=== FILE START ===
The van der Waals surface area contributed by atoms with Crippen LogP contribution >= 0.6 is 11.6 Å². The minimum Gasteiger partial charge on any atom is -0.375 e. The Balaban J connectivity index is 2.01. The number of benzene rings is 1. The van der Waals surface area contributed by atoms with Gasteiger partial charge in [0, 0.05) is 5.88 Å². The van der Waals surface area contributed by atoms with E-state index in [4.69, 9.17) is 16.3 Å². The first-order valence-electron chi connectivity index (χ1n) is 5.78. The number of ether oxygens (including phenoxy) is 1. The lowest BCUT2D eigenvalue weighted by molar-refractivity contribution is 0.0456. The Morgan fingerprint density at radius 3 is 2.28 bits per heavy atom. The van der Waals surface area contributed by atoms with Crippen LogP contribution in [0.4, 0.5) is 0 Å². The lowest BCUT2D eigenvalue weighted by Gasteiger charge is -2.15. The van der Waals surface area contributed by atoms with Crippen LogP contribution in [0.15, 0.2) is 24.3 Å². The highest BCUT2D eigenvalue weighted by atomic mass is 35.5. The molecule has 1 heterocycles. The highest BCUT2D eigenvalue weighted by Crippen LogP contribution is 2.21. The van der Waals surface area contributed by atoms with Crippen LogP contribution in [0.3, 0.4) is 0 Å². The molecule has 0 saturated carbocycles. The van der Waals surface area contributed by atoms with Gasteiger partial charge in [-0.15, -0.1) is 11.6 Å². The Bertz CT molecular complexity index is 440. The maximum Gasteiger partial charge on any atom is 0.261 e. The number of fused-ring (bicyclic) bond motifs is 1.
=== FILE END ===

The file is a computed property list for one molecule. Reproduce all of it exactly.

The van der Waals surface area contributed by atoms with Crippen LogP contribution >= 0.6 is 11.6 Å². The minimum Gasteiger partial charge on any atom is -0.375 e. The Balaban J connectivity index is 2.01. The number of benzene rings is 1. The van der Waals surface area contributed by atoms with Gasteiger partial charge in [0, 0.05) is 5.88 Å². The van der Waals surface area contributed by atoms with E-state index in [4.69, 9.17) is 16.3 Å². The first-order valence-electron chi connectivity index (χ1n) is 5.78. The number of ether oxygens (including phenoxy) is 1. The lowest BCUT2D eigenvalue weighted by molar-refractivity contribution is 0.0456. The Morgan fingerprint density at radius 3 is 2.28 bits per heavy atom. The van der Waals surface area contributed by atoms with Crippen LogP contribution in [0.4, 0.5) is 0 Å². The lowest BCUT2D eigenvalue weighted by Gasteiger charge is -2.15. The van der Waals surface area contributed by atoms with Crippen LogP contribution in [0.15, 0.2) is 24.3 Å². The highest BCUT2D eigenvalue weighted by atomic mass is 35.5. The molecule has 1 heterocycles. The highest BCUT2D eigenvalue weighted by Crippen LogP contribution is 2.21. The van der Waals surface area contributed by atoms with Crippen LogP contribution in [0.3, 0.4) is 0 Å². The molecule has 0 saturated carbocycles. The van der Waals surface area contributed by atoms with Gasteiger partial charge in [-0.15, -0.1) is 11.6 Å². The Bertz CT molecular complexity index is 440. The maximum Gasteiger partial charge on any atom is 0.261 e. The number of fused-ring (bicyclic) bond motifs is 1.